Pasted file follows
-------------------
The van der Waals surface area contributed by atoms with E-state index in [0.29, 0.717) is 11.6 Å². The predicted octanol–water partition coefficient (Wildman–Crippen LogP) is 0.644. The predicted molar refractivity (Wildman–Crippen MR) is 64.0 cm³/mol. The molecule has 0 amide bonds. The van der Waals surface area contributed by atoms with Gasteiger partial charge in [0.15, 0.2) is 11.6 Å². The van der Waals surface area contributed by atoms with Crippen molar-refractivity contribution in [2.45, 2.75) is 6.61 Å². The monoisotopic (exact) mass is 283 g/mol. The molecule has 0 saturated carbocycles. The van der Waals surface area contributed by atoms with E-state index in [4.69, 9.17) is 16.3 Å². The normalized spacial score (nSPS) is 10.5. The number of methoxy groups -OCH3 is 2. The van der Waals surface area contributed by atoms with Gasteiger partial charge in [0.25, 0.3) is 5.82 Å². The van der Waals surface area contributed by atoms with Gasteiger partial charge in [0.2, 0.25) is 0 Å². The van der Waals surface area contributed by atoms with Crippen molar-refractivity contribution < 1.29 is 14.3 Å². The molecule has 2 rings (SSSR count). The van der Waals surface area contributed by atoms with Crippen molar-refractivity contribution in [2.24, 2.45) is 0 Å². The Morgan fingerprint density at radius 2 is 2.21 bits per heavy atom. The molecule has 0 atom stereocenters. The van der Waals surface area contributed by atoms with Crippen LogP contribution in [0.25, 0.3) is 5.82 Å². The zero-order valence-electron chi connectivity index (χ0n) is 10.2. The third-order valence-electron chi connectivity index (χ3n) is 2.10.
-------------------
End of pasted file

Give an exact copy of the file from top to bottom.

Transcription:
The van der Waals surface area contributed by atoms with E-state index in [0.29, 0.717) is 11.6 Å². The predicted octanol–water partition coefficient (Wildman–Crippen LogP) is 0.644. The predicted molar refractivity (Wildman–Crippen MR) is 64.0 cm³/mol. The molecule has 0 amide bonds. The van der Waals surface area contributed by atoms with Gasteiger partial charge in [0.15, 0.2) is 11.6 Å². The van der Waals surface area contributed by atoms with Crippen molar-refractivity contribution in [2.45, 2.75) is 6.61 Å². The monoisotopic (exact) mass is 283 g/mol. The molecule has 0 saturated carbocycles. The van der Waals surface area contributed by atoms with E-state index in [4.69, 9.17) is 16.3 Å². The normalized spacial score (nSPS) is 10.5. The number of methoxy groups -OCH3 is 2. The van der Waals surface area contributed by atoms with Gasteiger partial charge in [0.25, 0.3) is 5.82 Å². The van der Waals surface area contributed by atoms with Gasteiger partial charge in [0.2, 0.25) is 0 Å². The van der Waals surface area contributed by atoms with Crippen molar-refractivity contribution < 1.29 is 14.3 Å². The molecule has 2 rings (SSSR count). The van der Waals surface area contributed by atoms with Crippen molar-refractivity contribution in [2.24, 2.45) is 0 Å². The Morgan fingerprint density at radius 2 is 2.21 bits per heavy atom. The molecule has 0 atom stereocenters. The van der Waals surface area contributed by atoms with Crippen LogP contribution in [0.25, 0.3) is 5.82 Å². The zero-order valence-electron chi connectivity index (χ0n) is 10.2. The third-order valence-electron chi connectivity index (χ3n) is 2.10.